Important Challenges Must Be Overcome to Realize Significant Opportunities for Energy Efficiency Improvements in Gulf Coast Reconstruction
GAO-07-654, Jun 26, 2007
Following several hurricanes in 2005, the need to rebuild and repair destroyed and damaged homes and buildings in the Gulf Coast region may create opportunities for making energy efficiency improvements and realizing energy cost savings. While numerous federal agencies are involved in the recovery process, the Department of Housing and Urban Development (HUD) and the Department of Energy (DOE) interact with the states on a regular basis regarding matters of energy efficiency. This report, initiated under the authority of the Comptroller General of the United States, examines (1) the extent of opportunities for incorporating energy efficiency improvements in the Gulf Coast reconstruction, (2) potential challenges to realizing the energy cost savings during the reconstruction, and (3) the role of HUD and DOE in promoting energy efficiency in the rebuilding of the Gulf Coast. GAO limited the scope of its work to Louisiana and Mississippi since these states experienced the majority of the hurricane damage. GAO assessed opportunities for incorporating energy efficiency measures by conducting site visits and interviewing federal, state government officials; home builders; and energy efficiency experts. GAO also worked with a DOE national laboratory to develop energy cost savings estimates. GAO is making no recommendations.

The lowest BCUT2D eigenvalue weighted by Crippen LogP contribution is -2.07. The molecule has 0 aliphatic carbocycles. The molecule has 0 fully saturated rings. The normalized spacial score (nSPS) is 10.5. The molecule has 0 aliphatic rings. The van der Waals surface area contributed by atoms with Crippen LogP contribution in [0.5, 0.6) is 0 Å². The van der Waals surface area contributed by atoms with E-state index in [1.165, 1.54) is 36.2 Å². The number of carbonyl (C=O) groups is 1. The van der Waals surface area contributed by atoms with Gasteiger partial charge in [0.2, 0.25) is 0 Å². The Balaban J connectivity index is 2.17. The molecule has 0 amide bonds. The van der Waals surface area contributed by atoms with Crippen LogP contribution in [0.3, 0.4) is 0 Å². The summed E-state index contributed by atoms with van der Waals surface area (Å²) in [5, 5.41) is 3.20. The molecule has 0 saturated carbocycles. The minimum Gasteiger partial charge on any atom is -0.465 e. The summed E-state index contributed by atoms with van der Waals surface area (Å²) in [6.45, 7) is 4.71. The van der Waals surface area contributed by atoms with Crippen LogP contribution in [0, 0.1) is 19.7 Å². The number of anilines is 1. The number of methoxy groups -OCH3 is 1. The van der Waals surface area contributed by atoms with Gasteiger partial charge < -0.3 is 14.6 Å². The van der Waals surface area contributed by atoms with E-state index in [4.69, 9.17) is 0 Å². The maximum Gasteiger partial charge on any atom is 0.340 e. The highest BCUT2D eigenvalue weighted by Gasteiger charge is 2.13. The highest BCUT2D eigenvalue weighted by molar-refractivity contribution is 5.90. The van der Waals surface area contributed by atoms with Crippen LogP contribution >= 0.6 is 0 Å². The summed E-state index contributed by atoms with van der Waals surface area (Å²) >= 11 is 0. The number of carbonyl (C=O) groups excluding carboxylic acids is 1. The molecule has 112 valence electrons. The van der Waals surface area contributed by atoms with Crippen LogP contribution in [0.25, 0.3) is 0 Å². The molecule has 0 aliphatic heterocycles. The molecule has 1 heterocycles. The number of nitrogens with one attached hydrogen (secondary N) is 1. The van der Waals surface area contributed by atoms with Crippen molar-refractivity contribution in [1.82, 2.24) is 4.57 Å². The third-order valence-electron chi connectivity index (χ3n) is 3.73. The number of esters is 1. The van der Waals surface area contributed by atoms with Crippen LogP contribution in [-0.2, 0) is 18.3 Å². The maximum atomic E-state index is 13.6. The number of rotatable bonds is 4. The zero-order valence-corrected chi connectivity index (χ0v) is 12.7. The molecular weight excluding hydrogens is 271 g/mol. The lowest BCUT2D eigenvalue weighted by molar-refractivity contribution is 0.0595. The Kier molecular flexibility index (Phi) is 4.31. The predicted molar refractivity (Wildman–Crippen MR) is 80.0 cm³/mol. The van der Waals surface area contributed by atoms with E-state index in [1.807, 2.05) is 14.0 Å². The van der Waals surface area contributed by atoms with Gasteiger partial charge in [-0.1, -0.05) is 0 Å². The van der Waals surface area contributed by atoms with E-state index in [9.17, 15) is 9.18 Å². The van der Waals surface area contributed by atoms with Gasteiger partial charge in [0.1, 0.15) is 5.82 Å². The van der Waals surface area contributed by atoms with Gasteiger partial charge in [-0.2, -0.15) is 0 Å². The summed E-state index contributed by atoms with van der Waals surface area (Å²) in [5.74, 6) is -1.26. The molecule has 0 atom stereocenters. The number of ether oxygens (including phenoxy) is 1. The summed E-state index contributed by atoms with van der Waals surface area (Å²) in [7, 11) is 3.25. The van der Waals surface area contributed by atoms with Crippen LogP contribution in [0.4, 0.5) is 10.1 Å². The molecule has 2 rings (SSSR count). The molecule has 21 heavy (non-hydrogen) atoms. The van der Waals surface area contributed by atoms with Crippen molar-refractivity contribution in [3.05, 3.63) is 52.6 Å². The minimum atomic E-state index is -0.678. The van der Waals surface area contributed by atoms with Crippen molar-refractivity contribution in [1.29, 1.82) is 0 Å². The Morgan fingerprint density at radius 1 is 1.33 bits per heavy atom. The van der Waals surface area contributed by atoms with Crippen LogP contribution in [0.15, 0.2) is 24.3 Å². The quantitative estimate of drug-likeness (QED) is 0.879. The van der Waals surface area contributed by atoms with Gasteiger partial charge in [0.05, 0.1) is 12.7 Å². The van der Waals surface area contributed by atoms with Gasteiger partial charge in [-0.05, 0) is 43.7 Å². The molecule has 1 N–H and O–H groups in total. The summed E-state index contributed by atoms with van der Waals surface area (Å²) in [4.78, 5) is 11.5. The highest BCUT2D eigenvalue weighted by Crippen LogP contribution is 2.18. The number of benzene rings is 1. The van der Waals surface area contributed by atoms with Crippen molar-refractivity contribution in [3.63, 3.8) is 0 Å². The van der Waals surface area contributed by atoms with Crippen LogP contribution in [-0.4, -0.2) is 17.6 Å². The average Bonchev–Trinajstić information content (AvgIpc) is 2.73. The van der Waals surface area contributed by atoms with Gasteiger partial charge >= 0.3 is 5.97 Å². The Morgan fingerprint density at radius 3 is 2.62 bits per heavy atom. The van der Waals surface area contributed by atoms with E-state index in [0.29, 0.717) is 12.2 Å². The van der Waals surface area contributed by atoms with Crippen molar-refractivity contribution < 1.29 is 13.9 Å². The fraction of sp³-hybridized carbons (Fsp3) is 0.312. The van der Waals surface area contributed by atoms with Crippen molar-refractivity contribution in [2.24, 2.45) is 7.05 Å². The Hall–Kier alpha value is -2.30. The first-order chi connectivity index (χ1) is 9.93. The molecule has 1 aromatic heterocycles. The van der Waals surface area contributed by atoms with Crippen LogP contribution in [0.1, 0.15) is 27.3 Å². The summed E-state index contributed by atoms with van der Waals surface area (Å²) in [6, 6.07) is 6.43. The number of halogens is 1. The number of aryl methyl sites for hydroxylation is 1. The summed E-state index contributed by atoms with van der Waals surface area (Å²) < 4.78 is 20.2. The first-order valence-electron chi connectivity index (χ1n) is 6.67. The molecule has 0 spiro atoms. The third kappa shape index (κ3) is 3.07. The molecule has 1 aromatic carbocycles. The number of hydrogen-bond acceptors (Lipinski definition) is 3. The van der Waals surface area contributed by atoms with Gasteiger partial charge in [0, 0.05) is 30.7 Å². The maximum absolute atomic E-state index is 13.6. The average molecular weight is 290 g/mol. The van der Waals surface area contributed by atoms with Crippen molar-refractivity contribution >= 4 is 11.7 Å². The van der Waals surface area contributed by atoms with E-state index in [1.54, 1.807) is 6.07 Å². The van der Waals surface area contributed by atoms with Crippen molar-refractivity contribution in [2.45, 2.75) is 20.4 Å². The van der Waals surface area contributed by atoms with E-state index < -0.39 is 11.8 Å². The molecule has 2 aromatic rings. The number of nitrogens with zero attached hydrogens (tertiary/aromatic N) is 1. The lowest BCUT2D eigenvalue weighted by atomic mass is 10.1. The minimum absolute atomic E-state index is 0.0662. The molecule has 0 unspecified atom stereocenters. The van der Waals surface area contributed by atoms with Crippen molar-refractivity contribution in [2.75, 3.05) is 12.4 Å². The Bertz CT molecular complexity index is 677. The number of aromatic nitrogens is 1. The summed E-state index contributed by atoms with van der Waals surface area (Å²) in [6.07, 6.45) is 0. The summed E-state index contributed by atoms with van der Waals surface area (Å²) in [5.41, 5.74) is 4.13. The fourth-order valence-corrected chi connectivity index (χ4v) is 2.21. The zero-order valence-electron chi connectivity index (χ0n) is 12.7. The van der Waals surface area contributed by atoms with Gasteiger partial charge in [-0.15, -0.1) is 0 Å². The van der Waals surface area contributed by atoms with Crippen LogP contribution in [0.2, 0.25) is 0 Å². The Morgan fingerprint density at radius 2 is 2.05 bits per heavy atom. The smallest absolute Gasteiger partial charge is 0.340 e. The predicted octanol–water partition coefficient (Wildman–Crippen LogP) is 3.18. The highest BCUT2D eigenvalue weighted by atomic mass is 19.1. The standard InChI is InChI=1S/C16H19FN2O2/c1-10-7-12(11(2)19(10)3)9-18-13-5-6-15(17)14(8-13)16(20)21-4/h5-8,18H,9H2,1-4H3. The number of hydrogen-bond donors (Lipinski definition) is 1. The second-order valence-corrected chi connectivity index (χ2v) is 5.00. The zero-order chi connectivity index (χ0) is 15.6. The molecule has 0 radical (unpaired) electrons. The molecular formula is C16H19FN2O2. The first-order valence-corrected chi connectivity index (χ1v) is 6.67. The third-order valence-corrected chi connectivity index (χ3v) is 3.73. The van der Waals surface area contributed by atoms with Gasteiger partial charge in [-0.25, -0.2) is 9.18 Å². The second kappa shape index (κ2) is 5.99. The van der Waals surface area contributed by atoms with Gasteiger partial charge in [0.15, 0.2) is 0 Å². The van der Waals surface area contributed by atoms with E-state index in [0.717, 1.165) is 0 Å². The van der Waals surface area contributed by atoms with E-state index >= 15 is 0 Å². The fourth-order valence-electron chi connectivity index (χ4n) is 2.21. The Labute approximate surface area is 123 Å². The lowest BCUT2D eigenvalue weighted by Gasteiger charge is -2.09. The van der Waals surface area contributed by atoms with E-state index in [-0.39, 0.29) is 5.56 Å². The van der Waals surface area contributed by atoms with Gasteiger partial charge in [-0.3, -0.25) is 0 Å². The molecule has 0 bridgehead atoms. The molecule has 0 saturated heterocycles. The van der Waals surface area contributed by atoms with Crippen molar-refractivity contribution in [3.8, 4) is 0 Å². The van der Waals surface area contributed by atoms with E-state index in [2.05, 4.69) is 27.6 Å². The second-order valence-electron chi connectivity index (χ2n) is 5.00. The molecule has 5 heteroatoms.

Reconstruction in the Gulf Coast creates a significant opportunity for incorporating energy efficiency improvements that could produce long-term energy costs savings in residential and commercial buildings. The sheer magnitude of the reconstruction effort and Louisiana's and Mississippi's recent adoption of more energy-efficient building codes makes this an opportune time for incorporating energy efficiency improvements in the rebuilding efforts. In partnership with a DOE national laboratory, GAO analyzed energy cost savings opportunities and estimated that adopting these newer building codes could reduce residential energy costs in these two states by at least $20 to $28 million per year, depending on the extent of the rebuilding efforts in these states. Furthermore, the analysis also showed that annual energy expenditures for commercial buildings--hospitals, schools, offices, and retail buildings--built to newer energy standards could be about 7 to 34 percent lower than buildings built to older standards. There also are opportunities for consumers to make additional energy efficiency improvements to both building types by replacing old, damaged equipment. There are three substantial challenges to realizing the energy cost savings opportunities presented by the Gulf Coast reconstruction: (1) the shortage of a skilled construction workforce, and specifically, the shortage of workers trained to meet the newer building codes; (2) the lack of trained building code inspectors to ensure compliance with newer building codes in Louisiana and Mississippi; and (3) the difficult financial issues facing consumers, such as the sufficiency of insurance and other compensation payments, that may make decisions about energy efficiency a low priority. States have efforts under way to address many of these challenges and it will take time and sustained commitment for them to be successful. The rebuilding of the Gulf Coast is largely a state and local matter, but HUD and DOE have played a supportive role in promoting energy efficient rebuilding. HUD and DOE have provided financial and educational resources that can encourage energy efficient rebuilding, and both agencies have broader national programs that may support energy efficiency improvements in the rebuilding of the Gulf Coast. HUD has made $16.7 billion in funding available for general rebuilding purposes, such as restoring damaged housing, and allows states to determine how to spend these funds, including using them for energy efficient improvements. HUD also has several national initiatives that may directly improve the energy efficiency of the public housing stock in Gulf Coast states. DOE has sponsored education and training on energy efficiency issues to state and local officials, private industry, and consumers in Louisiana and Mississippi. As part of its nationwide effort to assist all states with energy efficiency initiatives, DOE provides grants to states to design and carry out their own energy efficiency programs. DOE's energy expertise as well as HUD and DOE resources may prove valuable to the states and consumers as they make decisions about energy efficient rebuilding in the Gulf Coast.